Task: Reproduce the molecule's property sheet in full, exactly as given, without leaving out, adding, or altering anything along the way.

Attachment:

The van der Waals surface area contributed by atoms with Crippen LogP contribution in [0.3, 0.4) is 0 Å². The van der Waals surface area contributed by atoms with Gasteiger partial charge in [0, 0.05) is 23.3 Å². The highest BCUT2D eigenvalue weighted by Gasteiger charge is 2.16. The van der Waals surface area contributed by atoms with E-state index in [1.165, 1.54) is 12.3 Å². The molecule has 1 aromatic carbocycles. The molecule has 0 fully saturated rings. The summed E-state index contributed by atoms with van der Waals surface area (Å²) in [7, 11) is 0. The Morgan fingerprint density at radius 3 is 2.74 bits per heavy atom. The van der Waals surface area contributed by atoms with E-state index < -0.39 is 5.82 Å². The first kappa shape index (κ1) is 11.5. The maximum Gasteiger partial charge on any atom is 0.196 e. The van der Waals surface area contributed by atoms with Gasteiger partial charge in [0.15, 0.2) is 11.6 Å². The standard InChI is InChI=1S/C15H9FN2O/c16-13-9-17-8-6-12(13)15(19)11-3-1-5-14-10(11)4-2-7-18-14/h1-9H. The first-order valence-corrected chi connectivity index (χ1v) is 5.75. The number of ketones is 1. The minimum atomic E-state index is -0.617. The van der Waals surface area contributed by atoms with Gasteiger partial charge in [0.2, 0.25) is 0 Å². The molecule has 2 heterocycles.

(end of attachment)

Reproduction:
The van der Waals surface area contributed by atoms with Crippen LogP contribution in [0.3, 0.4) is 0 Å². The van der Waals surface area contributed by atoms with Gasteiger partial charge in [0, 0.05) is 23.3 Å². The highest BCUT2D eigenvalue weighted by Gasteiger charge is 2.16. The van der Waals surface area contributed by atoms with E-state index in [1.165, 1.54) is 12.3 Å². The molecule has 1 aromatic carbocycles. The molecule has 0 fully saturated rings. The summed E-state index contributed by atoms with van der Waals surface area (Å²) in [7, 11) is 0. The Morgan fingerprint density at radius 3 is 2.74 bits per heavy atom. The van der Waals surface area contributed by atoms with E-state index < -0.39 is 5.82 Å². The first kappa shape index (κ1) is 11.5. The maximum Gasteiger partial charge on any atom is 0.196 e. The van der Waals surface area contributed by atoms with Gasteiger partial charge in [0.15, 0.2) is 11.6 Å². The standard InChI is InChI=1S/C15H9FN2O/c16-13-9-17-8-6-12(13)15(19)11-3-1-5-14-10(11)4-2-7-18-14/h1-9H. The first-order valence-corrected chi connectivity index (χ1v) is 5.75. The number of ketones is 1. The minimum atomic E-state index is -0.617. The van der Waals surface area contributed by atoms with Gasteiger partial charge in [0.2, 0.25) is 0 Å². The molecule has 2 heterocycles.